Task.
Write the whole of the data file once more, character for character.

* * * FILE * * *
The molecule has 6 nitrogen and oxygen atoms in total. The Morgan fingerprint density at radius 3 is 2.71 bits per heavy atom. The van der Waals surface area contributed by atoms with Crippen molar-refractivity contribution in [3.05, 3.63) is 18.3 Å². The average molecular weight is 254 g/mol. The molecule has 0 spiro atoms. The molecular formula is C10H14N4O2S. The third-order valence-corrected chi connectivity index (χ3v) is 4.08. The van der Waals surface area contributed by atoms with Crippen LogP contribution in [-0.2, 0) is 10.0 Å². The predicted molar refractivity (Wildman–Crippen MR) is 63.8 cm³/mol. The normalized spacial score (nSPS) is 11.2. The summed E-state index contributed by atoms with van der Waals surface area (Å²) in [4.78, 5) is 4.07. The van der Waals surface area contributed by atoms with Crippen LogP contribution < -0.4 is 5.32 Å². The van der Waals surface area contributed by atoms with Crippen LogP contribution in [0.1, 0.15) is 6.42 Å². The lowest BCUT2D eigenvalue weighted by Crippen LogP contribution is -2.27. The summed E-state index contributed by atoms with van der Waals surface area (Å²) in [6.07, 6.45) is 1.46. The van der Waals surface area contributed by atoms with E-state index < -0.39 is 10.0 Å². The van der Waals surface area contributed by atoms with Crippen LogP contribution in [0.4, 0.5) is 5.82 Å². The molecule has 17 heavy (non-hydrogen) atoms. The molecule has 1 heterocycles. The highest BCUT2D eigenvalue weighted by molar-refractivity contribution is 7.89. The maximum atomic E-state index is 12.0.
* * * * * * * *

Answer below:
The molecule has 6 nitrogen and oxygen atoms in total. The Morgan fingerprint density at radius 3 is 2.71 bits per heavy atom. The van der Waals surface area contributed by atoms with Crippen molar-refractivity contribution in [3.05, 3.63) is 18.3 Å². The average molecular weight is 254 g/mol. The molecule has 0 spiro atoms. The molecular formula is C10H14N4O2S. The third-order valence-corrected chi connectivity index (χ3v) is 4.08. The van der Waals surface area contributed by atoms with Crippen LogP contribution in [-0.2, 0) is 10.0 Å². The predicted molar refractivity (Wildman–Crippen MR) is 63.8 cm³/mol. The normalized spacial score (nSPS) is 11.2. The summed E-state index contributed by atoms with van der Waals surface area (Å²) in [4.78, 5) is 4.07. The van der Waals surface area contributed by atoms with Crippen LogP contribution < -0.4 is 5.32 Å². The van der Waals surface area contributed by atoms with Crippen LogP contribution in [0.1, 0.15) is 6.42 Å². The lowest BCUT2D eigenvalue weighted by Crippen LogP contribution is -2.27. The summed E-state index contributed by atoms with van der Waals surface area (Å²) in [6.07, 6.45) is 1.46. The van der Waals surface area contributed by atoms with E-state index < -0.39 is 10.0 Å². The van der Waals surface area contributed by atoms with Crippen LogP contribution in [0.4, 0.5) is 5.82 Å². The molecule has 17 heavy (non-hydrogen) atoms. The molecule has 1 heterocycles. The highest BCUT2D eigenvalue weighted by molar-refractivity contribution is 7.89. The maximum atomic E-state index is 12.0.